Avoiding Fiber: A Counterintuitive Solution to Constipation?

I’ve posted on this blog about fiber and colon cancer, noting a lack of evidence supporting a protection by fiber on this disease. But what about the effect of fiber on other maladies? What about the condition fiber is supposed to be most effective at treating? Yep, I’m talking about constipation. Here’s a study I came across recently:

Ho KS, Tan CY, Mohd Daud MA, Seow-Choen F. Stopping or reducing dietary fiber intake reduces constipation and its associated symptoms. World J Gastroenterol. 2012 Sep 7;18(33):4593-6.

In this trial, researcher recruited 63 people with constipation. All participants were asked to reduce their fiber intake as low as they could for 6 months. By 6 months 41 subjects were eating almost no fiber, 16 were eating a low fiber diet, and 6 were eating a comparatively high fiber diet. Thus, this was not technically a randomized trial, although the different groups were compared with each other in the style of a controlled trial.

The high fiber group saw no relief of symptoms at all, but they were small in numbers, older, and were clearly poor compliers. Let’s ignore them and look at the low versus almost no fiber groups.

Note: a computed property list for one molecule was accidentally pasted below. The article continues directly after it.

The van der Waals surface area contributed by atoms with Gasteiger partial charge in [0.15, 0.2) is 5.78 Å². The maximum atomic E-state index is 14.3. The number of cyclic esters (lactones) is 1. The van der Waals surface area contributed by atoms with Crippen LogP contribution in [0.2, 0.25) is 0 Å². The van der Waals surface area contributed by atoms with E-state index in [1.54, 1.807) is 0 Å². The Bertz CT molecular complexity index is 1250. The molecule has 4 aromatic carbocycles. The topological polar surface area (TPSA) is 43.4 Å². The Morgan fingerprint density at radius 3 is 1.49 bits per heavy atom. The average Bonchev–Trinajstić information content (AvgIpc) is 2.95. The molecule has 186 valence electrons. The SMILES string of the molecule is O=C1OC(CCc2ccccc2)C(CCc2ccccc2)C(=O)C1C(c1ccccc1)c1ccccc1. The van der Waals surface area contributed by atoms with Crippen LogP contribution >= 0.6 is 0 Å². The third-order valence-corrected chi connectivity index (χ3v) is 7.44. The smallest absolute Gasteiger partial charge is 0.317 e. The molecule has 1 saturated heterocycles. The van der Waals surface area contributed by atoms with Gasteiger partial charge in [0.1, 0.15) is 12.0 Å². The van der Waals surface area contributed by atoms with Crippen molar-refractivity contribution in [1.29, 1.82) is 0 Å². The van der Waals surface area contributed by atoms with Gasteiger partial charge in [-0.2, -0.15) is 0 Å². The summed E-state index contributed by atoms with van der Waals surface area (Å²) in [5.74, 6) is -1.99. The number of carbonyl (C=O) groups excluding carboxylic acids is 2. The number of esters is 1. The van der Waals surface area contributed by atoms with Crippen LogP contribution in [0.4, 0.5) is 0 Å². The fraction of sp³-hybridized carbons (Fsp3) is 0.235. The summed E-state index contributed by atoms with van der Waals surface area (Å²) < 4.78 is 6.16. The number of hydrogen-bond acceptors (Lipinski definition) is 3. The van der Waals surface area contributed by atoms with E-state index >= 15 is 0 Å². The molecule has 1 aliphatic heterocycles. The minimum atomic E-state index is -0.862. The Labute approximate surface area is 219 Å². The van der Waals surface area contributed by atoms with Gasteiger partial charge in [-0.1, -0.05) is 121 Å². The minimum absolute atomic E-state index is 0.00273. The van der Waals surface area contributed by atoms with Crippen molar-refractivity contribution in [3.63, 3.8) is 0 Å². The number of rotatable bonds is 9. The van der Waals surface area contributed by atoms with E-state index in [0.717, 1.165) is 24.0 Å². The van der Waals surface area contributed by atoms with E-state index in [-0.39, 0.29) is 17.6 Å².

Among those on the low fiber diet, there was a 20 to 30% reduction in the number of people with constipation, anal bleeding, bloating, and abdominal pain. Among the 41 people on the nearly no fiber diets, not a single person had any of these aforementioned symptoms. Everyone who followed this fiber free diet was free from constipation.

This type of study demands further investigation, since it is clearly weak on its own. Still, the results seem incredible. Hopefully future studies will help us determine how legitimate these results are by using a well randomized control group and, ideally, isolating fiber sources (e.g. Soluble and insoluble).